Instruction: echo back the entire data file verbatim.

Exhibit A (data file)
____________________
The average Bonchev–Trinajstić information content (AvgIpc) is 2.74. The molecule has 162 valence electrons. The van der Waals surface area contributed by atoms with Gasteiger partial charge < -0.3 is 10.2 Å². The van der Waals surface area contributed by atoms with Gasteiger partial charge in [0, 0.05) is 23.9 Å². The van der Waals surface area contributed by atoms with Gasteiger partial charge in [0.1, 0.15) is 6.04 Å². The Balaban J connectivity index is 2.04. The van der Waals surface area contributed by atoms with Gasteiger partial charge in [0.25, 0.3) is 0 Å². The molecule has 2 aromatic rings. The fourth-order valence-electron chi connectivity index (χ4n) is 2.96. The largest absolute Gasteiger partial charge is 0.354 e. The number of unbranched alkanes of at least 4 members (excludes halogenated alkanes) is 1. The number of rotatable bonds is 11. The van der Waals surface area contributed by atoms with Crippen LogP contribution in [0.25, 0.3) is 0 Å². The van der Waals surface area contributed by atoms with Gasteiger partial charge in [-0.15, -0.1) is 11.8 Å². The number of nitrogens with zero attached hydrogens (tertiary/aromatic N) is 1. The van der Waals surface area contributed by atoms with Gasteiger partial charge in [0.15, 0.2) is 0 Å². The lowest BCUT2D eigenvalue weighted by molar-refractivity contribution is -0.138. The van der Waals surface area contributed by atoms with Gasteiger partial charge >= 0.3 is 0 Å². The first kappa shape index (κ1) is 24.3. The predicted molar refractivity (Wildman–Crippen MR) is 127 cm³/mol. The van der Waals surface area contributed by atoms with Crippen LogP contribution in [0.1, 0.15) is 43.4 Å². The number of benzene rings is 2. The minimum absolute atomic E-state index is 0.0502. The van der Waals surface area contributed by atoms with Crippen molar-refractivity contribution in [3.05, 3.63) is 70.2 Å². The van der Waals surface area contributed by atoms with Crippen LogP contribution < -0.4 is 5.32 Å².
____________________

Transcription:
The average Bonchev–Trinajstić information content (AvgIpc) is 2.74. The molecule has 162 valence electrons. The van der Waals surface area contributed by atoms with Gasteiger partial charge < -0.3 is 10.2 Å². The van der Waals surface area contributed by atoms with Gasteiger partial charge in [0, 0.05) is 23.9 Å². The van der Waals surface area contributed by atoms with Gasteiger partial charge in [0.1, 0.15) is 6.04 Å². The Balaban J connectivity index is 2.04. The van der Waals surface area contributed by atoms with Gasteiger partial charge in [0.25, 0.3) is 0 Å². The molecule has 2 aromatic rings. The fourth-order valence-electron chi connectivity index (χ4n) is 2.96. The largest absolute Gasteiger partial charge is 0.354 e. The number of unbranched alkanes of at least 4 members (excludes halogenated alkanes) is 1. The number of rotatable bonds is 11. The van der Waals surface area contributed by atoms with Crippen LogP contribution in [0.25, 0.3) is 0 Å². The van der Waals surface area contributed by atoms with Gasteiger partial charge in [-0.15, -0.1) is 11.8 Å². The number of nitrogens with zero attached hydrogens (tertiary/aromatic N) is 1. The van der Waals surface area contributed by atoms with Gasteiger partial charge in [0.15, 0.2) is 0 Å². The lowest BCUT2D eigenvalue weighted by molar-refractivity contribution is -0.138. The van der Waals surface area contributed by atoms with Gasteiger partial charge >= 0.3 is 0 Å². The first kappa shape index (κ1) is 24.3. The predicted molar refractivity (Wildman–Crippen MR) is 127 cm³/mol. The van der Waals surface area contributed by atoms with Crippen LogP contribution in [0.1, 0.15) is 43.4 Å². The number of benzene rings is 2. The minimum absolute atomic E-state index is 0.0502. The van der Waals surface area contributed by atoms with Crippen molar-refractivity contribution in [3.05, 3.63) is 70.2 Å². The van der Waals surface area contributed by atoms with Crippen LogP contribution < -0.4 is 5.32 Å².